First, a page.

Championing ethical and sustainable values in hospitality beyond COVID-19
Food businesses must continue to support fundamental ethical principles around planetary health and environmental welfare as they recover from the economic impact of the pandemic, writes Jon Davies, Managing Director of Levy UK + Ireland.
Following a challenging few months in the events hospitality sector, an operational return is beginning to feel as if it cannot come soon enough for venues. While the road to reopening is long, with operators only doing so once it is safe, the hope is that some events may return in a limited capacity early in the new year.
As we push towards recovery, it is important that we do not lose sight of the values that underpin our organisations and drive our operational success in the excitement of reopening. Pre-crisis, our sector was undoubtedly strong – not just in terms of economic performance and growth, but also in terms of clarity around a range of core values from personal and planetary health, to ethical and environmental welfare, as well as broader food safety and sustainability issues. The pandemic is our immediate crisis, and one eye will understandably be on the short-term return. But businesses in this space must remain mindful of the longer-term path ahead and focused on where collectively, as an industry, we would like to see ourselves in future.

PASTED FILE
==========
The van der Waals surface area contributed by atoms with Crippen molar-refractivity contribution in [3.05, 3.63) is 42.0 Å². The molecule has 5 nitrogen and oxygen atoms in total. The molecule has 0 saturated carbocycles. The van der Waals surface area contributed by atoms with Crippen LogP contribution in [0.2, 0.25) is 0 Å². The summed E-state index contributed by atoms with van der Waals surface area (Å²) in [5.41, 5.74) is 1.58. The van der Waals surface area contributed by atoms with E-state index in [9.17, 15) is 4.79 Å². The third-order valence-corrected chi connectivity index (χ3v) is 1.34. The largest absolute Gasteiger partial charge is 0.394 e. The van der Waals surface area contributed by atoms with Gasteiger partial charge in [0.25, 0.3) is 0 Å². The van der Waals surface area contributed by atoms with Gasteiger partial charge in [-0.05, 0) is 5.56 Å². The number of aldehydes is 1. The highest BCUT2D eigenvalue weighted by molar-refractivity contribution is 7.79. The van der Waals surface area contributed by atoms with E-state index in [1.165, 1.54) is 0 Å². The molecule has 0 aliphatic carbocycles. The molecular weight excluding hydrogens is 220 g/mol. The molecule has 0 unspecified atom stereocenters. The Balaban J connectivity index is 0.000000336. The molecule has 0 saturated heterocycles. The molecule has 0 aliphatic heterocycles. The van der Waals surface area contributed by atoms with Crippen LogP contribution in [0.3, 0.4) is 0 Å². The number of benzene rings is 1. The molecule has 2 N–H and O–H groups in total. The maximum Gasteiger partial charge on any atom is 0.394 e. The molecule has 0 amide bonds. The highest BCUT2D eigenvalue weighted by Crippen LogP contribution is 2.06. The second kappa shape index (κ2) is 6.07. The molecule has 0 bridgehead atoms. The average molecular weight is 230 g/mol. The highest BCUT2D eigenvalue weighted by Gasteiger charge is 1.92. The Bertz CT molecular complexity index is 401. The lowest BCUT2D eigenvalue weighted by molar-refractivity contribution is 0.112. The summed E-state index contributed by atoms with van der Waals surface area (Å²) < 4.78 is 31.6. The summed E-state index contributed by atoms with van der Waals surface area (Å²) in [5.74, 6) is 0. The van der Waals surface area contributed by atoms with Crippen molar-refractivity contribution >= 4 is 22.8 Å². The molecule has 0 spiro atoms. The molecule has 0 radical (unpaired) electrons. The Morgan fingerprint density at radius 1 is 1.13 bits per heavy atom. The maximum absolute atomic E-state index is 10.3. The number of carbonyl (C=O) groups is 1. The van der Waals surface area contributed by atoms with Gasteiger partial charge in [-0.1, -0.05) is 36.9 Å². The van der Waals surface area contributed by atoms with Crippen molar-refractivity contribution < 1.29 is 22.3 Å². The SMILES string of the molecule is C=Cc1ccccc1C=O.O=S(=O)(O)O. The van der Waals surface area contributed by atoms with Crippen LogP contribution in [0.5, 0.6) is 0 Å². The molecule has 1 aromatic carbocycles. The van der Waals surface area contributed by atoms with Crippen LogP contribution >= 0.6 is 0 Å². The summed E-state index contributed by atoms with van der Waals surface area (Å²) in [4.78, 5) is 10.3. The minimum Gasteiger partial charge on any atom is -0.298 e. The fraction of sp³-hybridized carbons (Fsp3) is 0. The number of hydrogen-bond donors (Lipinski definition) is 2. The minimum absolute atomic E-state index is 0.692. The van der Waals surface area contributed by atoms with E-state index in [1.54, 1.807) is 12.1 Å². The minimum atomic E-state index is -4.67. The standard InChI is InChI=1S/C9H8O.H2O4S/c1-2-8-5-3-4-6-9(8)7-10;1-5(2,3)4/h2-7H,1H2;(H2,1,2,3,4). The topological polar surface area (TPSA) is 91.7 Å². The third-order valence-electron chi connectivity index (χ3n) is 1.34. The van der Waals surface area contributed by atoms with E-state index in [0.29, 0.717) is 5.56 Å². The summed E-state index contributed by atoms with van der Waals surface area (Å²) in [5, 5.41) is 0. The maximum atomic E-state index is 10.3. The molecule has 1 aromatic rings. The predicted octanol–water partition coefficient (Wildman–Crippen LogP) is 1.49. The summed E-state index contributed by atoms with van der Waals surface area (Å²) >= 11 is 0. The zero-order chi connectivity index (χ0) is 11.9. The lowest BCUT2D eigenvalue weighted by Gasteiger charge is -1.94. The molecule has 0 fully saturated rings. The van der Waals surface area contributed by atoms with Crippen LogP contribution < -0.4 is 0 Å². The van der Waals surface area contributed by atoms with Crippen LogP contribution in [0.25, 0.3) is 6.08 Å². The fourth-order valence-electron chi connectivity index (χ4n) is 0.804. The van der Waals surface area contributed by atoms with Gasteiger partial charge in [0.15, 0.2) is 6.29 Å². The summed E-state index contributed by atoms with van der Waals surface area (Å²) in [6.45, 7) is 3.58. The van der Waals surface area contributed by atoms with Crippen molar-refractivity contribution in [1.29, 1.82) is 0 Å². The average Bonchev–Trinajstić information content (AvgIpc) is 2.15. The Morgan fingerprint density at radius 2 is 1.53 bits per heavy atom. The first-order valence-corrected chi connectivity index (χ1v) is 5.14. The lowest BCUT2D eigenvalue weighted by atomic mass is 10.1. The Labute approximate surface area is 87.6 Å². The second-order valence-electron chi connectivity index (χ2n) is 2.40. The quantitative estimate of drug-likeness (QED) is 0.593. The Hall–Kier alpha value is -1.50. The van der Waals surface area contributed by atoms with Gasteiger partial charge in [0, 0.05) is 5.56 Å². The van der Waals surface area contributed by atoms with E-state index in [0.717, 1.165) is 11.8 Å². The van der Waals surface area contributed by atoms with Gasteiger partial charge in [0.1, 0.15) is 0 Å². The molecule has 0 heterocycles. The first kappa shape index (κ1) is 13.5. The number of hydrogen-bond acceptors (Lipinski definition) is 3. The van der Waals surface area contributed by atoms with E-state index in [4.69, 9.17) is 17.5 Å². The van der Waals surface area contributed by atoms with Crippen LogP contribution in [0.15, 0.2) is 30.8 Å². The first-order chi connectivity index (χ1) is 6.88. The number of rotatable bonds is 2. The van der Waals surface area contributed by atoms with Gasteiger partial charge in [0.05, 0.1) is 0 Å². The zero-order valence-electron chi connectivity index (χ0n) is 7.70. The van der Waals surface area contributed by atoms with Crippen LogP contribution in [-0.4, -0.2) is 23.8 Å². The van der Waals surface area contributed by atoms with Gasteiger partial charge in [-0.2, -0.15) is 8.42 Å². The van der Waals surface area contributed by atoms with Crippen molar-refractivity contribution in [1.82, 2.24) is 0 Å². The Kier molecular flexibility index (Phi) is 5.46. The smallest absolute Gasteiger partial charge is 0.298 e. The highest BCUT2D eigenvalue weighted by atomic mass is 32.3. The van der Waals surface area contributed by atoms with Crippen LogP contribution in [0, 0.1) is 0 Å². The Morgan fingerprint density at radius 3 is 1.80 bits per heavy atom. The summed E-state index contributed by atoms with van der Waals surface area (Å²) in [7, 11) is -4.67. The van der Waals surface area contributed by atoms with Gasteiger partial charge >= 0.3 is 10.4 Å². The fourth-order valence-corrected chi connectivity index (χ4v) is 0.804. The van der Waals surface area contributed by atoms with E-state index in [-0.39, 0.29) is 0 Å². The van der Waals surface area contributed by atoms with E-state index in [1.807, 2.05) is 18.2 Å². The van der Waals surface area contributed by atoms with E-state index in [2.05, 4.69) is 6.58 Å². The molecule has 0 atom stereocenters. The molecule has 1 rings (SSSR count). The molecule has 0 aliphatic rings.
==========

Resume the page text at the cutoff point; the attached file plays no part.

Ethical and sustainable principles are both valuable and viable causes for food businesses to uphold. We recognise Levy’s responsibility to continue reducing our carbon impact. By decreasing food waste, lowering reliance on animal protein across menus, promoting plant-forward diets and championing British seasonal produce, we believe we have a clear vision on how best to achieve that goal.
An important first step here for any food business is to reassess both the manufacturing and supply chains that deliver produce, and the kitchens and central production units (CPU) that prepare and deploy food items – all with a view to building a more cohesive food strategy that underpins the whole business.
By taking a greater stake in food production, providers can ensure they are building menus around products that adhere to a sustained set of ethical principles – such as those outlined above. For those of us serving multiple venues, the logistics of delivering a more streamlined and consolidated range of products across our estate would bring both a cost-saving benefit and also increase the ability to leverage our supply chain for good. Working more closely with manufacturers and suppliers means that firms can help to drive up food safety and welfare standards, while ensuring a fair price point for everyone.
Promoting positive habits
Within venues, it is also important to encourage positive behaviours that are driven by the broader commitment to ethical values. Habits have undoubtedly shifted towards a greater awareness of how we eat and engage with food during this crisis, although these could quickly move in the another direction post-pandemic if operators are not careful.